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They Cloned Tyrone - What We Know So Far

Lately, there's been a long-overdue explosion in African-American representation in movies, both in front of and behind the camera. From "Black Panther" to "Get Out" to "The Woman King," the 2010's and 2020's have seen a slew of instantly iconic films that told new stories in ways we've never seen before.

One of the production companies responsible for this is Macro Productions. Founded in 2015 by Charles D. King, the company's goal is to "[represent] the voice and perspectives of Black people and persons of color" (via Macro Productions).

In that time, Macro has delivered hits like: 2016's "Fences," the gut-wrenching drama starring Denzel Washington and Viola Davis; the 2019 courtroom drama "Just Mercy, which starred Michael B. Jordan and Jamie Foxx; and the Oscar-winning 2020 political drama "Judas and the Black Messiah," with John Boyega and LaKeith Stanfield. 

Then, of course, there was the 2018 satire "Sorry To Bother You," which starred Stanfield as a phone center employee who uncovers a bizarre horse-related conspiracy within his company (Just go watch it). If you enjoyed "Sorry To Bother You," Macro's next upcoming project is sure to delight you. It's called "They Cloned Tyrone," and it's very much cut from the same cloth.

What's the release date for They Cloned Tyrone?

The good news is, the release date for "They Cloned Tyrone" isn't far off.

In September, Ben Kenigsberg of The New York Times reported that "They Cloned Tyrone" will premiere on Netflix on December 30. It will be going up against another Netflix film being released on that date, Noah Baumbach's adaptation of Don Delillo's 1985 novel "White Noise."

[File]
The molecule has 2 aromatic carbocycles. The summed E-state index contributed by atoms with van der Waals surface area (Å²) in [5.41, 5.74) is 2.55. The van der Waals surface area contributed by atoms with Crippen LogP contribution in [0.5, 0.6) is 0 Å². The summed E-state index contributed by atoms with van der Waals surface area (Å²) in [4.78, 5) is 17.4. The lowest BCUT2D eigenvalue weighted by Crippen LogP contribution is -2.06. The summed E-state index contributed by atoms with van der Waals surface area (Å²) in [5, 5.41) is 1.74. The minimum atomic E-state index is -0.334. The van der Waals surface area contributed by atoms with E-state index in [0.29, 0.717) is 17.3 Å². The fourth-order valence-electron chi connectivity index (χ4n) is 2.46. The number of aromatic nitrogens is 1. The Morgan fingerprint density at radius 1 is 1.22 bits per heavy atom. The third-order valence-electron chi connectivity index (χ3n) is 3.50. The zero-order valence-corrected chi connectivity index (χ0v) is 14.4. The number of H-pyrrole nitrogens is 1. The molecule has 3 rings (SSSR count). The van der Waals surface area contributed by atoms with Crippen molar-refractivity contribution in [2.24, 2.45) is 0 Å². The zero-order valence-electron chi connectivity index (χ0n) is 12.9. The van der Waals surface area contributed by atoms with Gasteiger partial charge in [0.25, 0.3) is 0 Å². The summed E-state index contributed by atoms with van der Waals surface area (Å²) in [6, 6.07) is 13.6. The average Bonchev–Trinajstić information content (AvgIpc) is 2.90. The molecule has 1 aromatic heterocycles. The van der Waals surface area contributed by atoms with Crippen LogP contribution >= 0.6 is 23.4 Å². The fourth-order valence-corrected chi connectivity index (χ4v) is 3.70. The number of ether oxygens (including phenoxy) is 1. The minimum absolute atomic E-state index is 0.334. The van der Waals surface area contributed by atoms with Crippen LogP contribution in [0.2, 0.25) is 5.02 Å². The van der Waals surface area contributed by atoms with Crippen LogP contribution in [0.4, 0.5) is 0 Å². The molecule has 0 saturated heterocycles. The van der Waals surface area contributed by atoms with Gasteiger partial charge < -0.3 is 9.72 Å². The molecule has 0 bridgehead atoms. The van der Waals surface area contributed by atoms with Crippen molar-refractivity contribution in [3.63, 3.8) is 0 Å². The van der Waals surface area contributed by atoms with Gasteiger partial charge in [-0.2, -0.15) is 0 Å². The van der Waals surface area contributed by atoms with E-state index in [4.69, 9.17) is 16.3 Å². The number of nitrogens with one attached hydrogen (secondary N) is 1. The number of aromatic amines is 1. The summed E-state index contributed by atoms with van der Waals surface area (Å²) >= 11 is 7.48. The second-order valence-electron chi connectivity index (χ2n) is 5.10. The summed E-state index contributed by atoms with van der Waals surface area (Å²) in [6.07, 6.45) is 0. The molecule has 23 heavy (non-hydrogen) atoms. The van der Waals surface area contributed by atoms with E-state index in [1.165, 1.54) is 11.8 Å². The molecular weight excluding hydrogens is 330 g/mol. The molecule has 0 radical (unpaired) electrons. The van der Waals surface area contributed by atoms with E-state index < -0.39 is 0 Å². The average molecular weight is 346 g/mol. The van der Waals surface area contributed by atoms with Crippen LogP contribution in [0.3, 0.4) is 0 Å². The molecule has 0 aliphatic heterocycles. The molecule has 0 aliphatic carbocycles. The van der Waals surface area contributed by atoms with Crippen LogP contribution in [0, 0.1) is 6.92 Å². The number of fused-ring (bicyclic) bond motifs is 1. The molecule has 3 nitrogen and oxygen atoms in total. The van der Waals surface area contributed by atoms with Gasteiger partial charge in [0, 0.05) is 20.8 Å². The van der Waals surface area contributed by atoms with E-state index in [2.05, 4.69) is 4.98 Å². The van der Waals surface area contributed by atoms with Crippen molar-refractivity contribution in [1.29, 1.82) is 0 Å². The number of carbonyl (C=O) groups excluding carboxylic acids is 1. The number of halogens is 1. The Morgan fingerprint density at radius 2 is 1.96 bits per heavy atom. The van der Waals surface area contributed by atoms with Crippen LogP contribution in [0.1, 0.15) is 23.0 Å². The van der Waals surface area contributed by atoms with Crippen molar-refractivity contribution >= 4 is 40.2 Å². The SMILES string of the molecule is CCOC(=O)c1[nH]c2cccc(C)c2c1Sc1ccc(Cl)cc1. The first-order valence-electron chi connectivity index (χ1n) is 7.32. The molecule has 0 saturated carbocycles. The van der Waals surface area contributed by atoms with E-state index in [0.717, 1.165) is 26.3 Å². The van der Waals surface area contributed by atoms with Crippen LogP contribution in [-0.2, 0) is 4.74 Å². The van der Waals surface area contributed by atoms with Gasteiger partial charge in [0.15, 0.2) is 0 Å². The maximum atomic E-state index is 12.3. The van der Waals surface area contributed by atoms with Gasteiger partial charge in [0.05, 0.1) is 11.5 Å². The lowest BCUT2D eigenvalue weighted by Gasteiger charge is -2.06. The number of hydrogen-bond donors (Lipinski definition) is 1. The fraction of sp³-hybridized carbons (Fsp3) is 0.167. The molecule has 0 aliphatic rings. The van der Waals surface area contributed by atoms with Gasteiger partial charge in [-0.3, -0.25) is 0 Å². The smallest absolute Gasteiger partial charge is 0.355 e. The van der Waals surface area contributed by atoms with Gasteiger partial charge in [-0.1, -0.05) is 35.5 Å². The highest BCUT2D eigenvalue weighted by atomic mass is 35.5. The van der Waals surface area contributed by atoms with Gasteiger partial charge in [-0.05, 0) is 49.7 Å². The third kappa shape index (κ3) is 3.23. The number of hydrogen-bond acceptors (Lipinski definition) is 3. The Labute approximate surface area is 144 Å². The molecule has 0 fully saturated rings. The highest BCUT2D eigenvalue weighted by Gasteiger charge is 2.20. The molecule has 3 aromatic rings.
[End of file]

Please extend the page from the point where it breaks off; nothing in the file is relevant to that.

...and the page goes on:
This matches what Netflix has previously said about "They Cloned Tyrone." In February, the streaming network included it among 2022 Movie Preview video. At that point, it was known that "They Cloned Tyrone" would premiere before the end of the year. Now, we know that it will–just one day before, in fact.

The film has been in the works for more than three years. John Boyega was announced in the lead role back in October 2019–more on this below (via The Hollywood Reporter). Principal photography began in December 2020 in Atlanta and lasted until February 2021 (via Stop and Stammer).

What is the plot of They Cloned Tyrone?

Well, the title is pretty much a giveaway, but let's do this anyway.

"They Cloned Tyrone" is described as "Friday" meets "Get Out," with a generous helping of science fiction.

The story begins with Fontaine, a local drug dealer. At the beginning of the film, he's shot and killed. The next morning, however, he wakes up in his own bed completely unharmed. Confused and more than a little freaked out, Fontaine enlists the help of his friends Yo-Yo and Slick Charles to investigate the matter. This leads them to an underground facility where they discover a sinister multinational corporation has been performing medical experiments on the local Black population. Initially, Fontaine is distraught to realize that he's a clone, but soon he finds the strength to rise up and fight back against the corporation, with the help of his friends (via What's On Netflix).

The official synopsis also says that Fontaine is controlled by "Nixon," but whether that's the name of the corporation or the name of another character is unknown–might it be the big bad? Read on.